The pattern of embedding the servlet container and the application into one runnable Jar is a great way to package and run your Grails 3 / Spring Boot applications. It provides flexibility to use different containers (Tomcat, Jetty, etc) and makes deployment a breeze. We’ve been using this pattern to run applications for awhile now and wanted to share some tips for running them on Centos 7.

Running jars as a service

The first thing you’ll notice in Centos7 is that creating a service to run your app got a whole lot easier with systemd, but may feel unfamiliar at first. Here’s an example of a systemd service in /etc/systemd/system/myapp.service.

Description=MyApp Java Daemon

ExecStart=/usr/bin/java -jar /opt/myapp/myapp-0.1.0.jar

[Install] # Similar to runlevel 5

Thats it! Much cleaner than those huge init.d scripts we’re used to.

There are a lot more options, checkout the man page here -

Starting, stopping and retrieving logs has changed as well:

systemctl daemon-reload # Reload systemd config from disk
systemctl [start|stop|status] myapp.service # similar to service myapp start
systemctl enable myapp.service # set service to start onboot
journalctl -u myapp.service -f # -f tails stdout logs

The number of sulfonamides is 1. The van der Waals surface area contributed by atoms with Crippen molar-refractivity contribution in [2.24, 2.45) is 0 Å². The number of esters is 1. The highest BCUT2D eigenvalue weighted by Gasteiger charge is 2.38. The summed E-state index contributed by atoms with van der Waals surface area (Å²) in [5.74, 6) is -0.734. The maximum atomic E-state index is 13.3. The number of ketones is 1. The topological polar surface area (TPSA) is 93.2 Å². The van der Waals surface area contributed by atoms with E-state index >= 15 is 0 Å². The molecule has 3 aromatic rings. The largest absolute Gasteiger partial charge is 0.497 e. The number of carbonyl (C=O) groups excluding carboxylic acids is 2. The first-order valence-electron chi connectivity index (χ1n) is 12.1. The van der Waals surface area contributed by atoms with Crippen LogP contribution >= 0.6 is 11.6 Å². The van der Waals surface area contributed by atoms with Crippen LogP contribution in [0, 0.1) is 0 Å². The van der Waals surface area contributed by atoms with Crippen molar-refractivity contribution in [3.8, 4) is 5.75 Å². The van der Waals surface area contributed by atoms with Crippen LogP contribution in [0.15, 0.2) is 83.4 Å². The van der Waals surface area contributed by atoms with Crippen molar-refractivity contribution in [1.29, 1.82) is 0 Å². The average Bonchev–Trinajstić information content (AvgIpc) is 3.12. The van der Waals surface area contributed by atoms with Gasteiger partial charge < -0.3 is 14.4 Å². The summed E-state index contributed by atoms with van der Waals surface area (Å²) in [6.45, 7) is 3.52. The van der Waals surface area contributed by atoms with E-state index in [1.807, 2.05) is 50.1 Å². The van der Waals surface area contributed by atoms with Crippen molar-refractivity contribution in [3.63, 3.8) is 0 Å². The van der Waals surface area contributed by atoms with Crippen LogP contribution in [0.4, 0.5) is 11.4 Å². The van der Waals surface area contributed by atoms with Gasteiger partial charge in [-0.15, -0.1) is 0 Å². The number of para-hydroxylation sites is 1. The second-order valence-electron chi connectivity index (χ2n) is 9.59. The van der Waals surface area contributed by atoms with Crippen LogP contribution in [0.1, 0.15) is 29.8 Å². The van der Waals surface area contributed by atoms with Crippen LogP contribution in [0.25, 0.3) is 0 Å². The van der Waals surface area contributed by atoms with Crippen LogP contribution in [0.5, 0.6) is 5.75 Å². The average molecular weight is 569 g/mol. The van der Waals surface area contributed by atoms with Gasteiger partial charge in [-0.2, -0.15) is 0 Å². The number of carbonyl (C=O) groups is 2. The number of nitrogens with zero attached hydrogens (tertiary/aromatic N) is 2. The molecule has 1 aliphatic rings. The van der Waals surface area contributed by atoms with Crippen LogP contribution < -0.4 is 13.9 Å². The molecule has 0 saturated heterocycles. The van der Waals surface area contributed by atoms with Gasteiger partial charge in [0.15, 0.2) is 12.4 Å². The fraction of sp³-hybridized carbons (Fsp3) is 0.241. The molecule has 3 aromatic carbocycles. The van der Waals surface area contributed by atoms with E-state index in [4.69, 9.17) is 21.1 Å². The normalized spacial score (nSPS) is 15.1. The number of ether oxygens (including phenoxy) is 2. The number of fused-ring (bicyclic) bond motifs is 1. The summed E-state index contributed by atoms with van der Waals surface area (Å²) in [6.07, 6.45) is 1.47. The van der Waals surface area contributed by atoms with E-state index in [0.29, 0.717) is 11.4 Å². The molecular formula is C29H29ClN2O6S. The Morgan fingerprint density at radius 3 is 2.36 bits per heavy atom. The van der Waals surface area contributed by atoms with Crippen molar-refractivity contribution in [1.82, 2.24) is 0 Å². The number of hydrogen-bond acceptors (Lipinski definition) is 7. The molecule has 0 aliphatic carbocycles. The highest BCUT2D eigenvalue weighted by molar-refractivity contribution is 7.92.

journalctl -u myapp.service --since=00:00 --until=9:30 # filter on a time period

New Security settings

Centos 7 is a bit stricter with SELinux than you may be used to, which is a good thing but can catch you off guard. SELinux has been around for a while and you can fix most issues by googling them these days. Here’s a few we ran into.

Proxying from/to localhost

If you’re running nginx or apache httpd as a reverse proxy on the same host as your java app you’ll need to allow the httpd connection -

setsebool httpd_can_network_connect=1

If you’re using Chef to manage your infrastructure you can use the selinux_policy cookbook as well:

selinux_policy_boolean 'httpd_can_network_connect' do
  value true
  notifies :restart, 'service[nginx]'

More selinux settings can be found here -


Along with chown and chmod we also have chcon (change security context)

To allow httpd to read keys stored outside it’s predefined directories you can run

chcon unconfined_u:object_r:httpd_config_t:s0 /etc/pki/tls/certs/mysite.crt
chcon unconfined_u:object_r:httpd_config_t:s0 /etc/pki/tls/certs/
chcon unconfined_u:object_r:httpd_config_t:s0 /etc/pki/tls/private/mysite.key

chcon changes are temporary and won’t survive if the the security context is reapplied. To permanently add this context to the system use semanage fcontext.

selinux logs

You can find the logs for selinux in /var/log/audit/audit.log. They should provide enough detail to find what you need via google.

Grails 2?

If you’re using Grails 2.x you can still build runnable jars with this plugin

We hope this helps you deploying your runnable jars. If you have some other tips or need help building and deploying your Java apps drop us an email at I will also be speaking at GR8Conf US 2015 on this and much more

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Eric Helgeson



Agile Orbit

Agile Development and DevOps

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